Thursday, July 20, 2006

V's birth story

( posted as a reply on the homebirth debacle site - my point is that measuring natural birth outcomes can't happen in a hospital, they aren't set up for a natural birth, only medical.)

Whoops, I put the wrong name on the principle. Must not have been Heisenburg. I am sure my instrumentation (how meters work) class hammered it. You cannot measure without disturbing. Can anyone remember the name?

I'd like to hear more about sailing, that was very refreshing.

I still maintain there is no evidence that homebirths are significantly more dangerous. All data presented so far was either flawed or indeterminate. Where indeterminate was translated to unsafe.

The Quantum Physics bit can be greatly applied to homebirth. If I feel I have the power within me to birth, I am likely to do so. If I am looking to the allmighty medico to rescue my baby from my uterus, I am likely to receive. (For reference watch the recent Movie, What the bleep do I know)

For my first I fell for the "break your water or go home" ultimatum. He said it would not not effect my natural birth plans, and induced labor that way. I did managed to birth vaginally, but much trauma, including a 300 pound nurse pushing on my belly, even as I told her to stop.

For my second, I was given the same ultimatum. After being told I was at 6cm, they said, not fast enough, break your water or go home. I chose to leave, and Viola, suddenly I was declared 4cm. I transitioned at home after a pizza and a good night's rest. I would have pushed that baby out unattended, if the Ex hadn't piled me into the car. 15 minutes from front door to baby, and I had to fight every minute.

My natural Birth in the hospital.

Walk in front door, in bathrobe, sweating, pushy. They tried to put me in a wheelchair, I refused saying that the baby's head was to far down to sit, and insisted on walking.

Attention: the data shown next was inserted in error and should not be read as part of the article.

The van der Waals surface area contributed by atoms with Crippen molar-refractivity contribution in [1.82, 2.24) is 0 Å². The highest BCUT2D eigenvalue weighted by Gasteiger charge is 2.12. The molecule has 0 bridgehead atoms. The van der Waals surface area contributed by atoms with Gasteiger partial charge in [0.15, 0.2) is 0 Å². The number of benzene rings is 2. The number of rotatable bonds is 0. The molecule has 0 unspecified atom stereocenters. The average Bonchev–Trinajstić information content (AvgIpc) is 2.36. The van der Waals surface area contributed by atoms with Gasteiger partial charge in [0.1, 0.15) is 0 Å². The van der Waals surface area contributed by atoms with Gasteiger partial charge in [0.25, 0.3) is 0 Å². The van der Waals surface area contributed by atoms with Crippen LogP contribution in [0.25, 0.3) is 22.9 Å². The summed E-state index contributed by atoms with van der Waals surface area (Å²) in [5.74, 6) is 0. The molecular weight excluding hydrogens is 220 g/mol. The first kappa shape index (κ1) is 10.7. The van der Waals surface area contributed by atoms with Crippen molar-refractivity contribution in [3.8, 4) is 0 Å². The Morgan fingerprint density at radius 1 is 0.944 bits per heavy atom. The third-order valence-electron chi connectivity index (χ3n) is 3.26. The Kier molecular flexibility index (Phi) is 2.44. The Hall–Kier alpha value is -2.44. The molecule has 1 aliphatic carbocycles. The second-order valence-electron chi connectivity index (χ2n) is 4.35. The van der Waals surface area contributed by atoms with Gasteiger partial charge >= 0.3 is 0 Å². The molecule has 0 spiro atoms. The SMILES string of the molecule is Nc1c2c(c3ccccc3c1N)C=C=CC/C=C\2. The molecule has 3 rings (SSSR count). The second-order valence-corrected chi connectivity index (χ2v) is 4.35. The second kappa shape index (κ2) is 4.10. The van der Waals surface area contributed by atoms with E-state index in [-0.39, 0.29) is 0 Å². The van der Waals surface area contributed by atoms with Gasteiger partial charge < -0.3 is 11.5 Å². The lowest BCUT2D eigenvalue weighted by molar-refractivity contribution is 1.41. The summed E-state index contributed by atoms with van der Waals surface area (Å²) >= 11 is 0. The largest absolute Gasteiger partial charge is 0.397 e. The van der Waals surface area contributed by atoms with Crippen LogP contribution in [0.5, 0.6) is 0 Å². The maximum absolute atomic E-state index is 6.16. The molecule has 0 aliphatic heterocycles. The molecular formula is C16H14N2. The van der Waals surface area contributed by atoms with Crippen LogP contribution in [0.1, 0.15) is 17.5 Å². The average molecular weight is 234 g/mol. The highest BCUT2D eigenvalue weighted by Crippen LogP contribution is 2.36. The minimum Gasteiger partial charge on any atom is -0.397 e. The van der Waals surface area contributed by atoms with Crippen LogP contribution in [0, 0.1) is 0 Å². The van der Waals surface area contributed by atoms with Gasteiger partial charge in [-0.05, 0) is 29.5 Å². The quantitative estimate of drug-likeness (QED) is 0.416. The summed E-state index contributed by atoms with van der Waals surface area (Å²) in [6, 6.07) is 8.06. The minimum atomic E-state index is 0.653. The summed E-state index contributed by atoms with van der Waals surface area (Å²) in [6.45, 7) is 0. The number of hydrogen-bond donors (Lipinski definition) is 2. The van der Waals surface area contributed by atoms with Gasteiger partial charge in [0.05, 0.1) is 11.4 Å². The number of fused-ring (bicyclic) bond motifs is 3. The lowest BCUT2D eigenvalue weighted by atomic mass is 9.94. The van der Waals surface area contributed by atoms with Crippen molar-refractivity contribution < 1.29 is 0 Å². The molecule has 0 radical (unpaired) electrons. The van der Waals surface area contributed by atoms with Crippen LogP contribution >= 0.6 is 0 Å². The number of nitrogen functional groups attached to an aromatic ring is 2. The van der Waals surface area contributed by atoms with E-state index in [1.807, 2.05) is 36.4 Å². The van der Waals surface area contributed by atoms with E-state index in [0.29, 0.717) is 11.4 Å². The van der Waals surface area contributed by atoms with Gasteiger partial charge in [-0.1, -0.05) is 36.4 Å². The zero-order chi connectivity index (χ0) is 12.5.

After pushing elevator button, nurse wants to do a vaginal exam in the elavator. I refused.

The nurse would not break down the bed, and refused to allow me into a position to push, until a doctor arrived from ER. (I had called maternity, and said I was on the way. I made it clear I was pushy.)

ER doc arrives, and orders Lactated wringers. I yell, I'm not a traffic accident, and argue, until they are distracted. The bleeping fetal monitor has moved, the rates are now the same, mine and the baby's. They yell the baby's heartrate dropped and force oxygen onto me. I resist and tell them I am hyperventilating, and that the heart rates are the same.

I push the oxygen aside, and yell its burning. The assistant doula says, from her corner behind the equipment, "that is good, it should you're almost there." I accepted her advice to push through it, it was a good thing, a sign we were progressing. And out came V, she literally pushed off my rib cage and came out with a splash. Suprised ER doc catches, barely, and I start telling him not to clamp the cord. Fortunately he listened to me, for a little while. The sOb I had, made it clear he would be clamping right away. At least the ER doc did wait a little.

After clamp and cut, the doc starting pulling on my cord. I repeatedly told him to stop, it may cause hemmorage. When I pushed out the placenta, he wasn't paying close atttention, to me or the bowl of fluid full on the floor. Yep, I hit a bowl full of fluids and it splashed all over the doc, and covered under the bed too. (by accident.) Quite a mess.

Minutes later I was out of bed, and the nurse was requesting a bath so she could handle the baby without gloves. I said I preffered that she wear gloves.

My mom washed up the baby while I had a quick shower. (My Mom, and doula were stuck in the hall for the birth. They were denied entrance, even though permitted on my birthplan.)

Right after my support staff left, so I could rest. Another nurse came in and said they needed the room, I needed to pack and move down the hall. I refused to pack, and pleaded for her to do it, pointing out that if she had asked minutes sooner, my support staff would have been happy to help me.

She said they were full, and since I was now considered super healthy low risk, they were putting me in the private super clean room since I wouldn't contaminate it like (techno) deliveries might. She may have said something like more difficult instead of techno. The room was usually keep empty for those with compromised immune systems who needed an almost germ free isolation.

I wanted to go home right away, but no one would take me home until I ws released. 22 hours later I left, with a huge rash covering my buttocks and thighs caused by an allergic reaction to their sheets.

How's that for an unintendeded complication. It was real fun trying to heal that rash while nursing a newborn.

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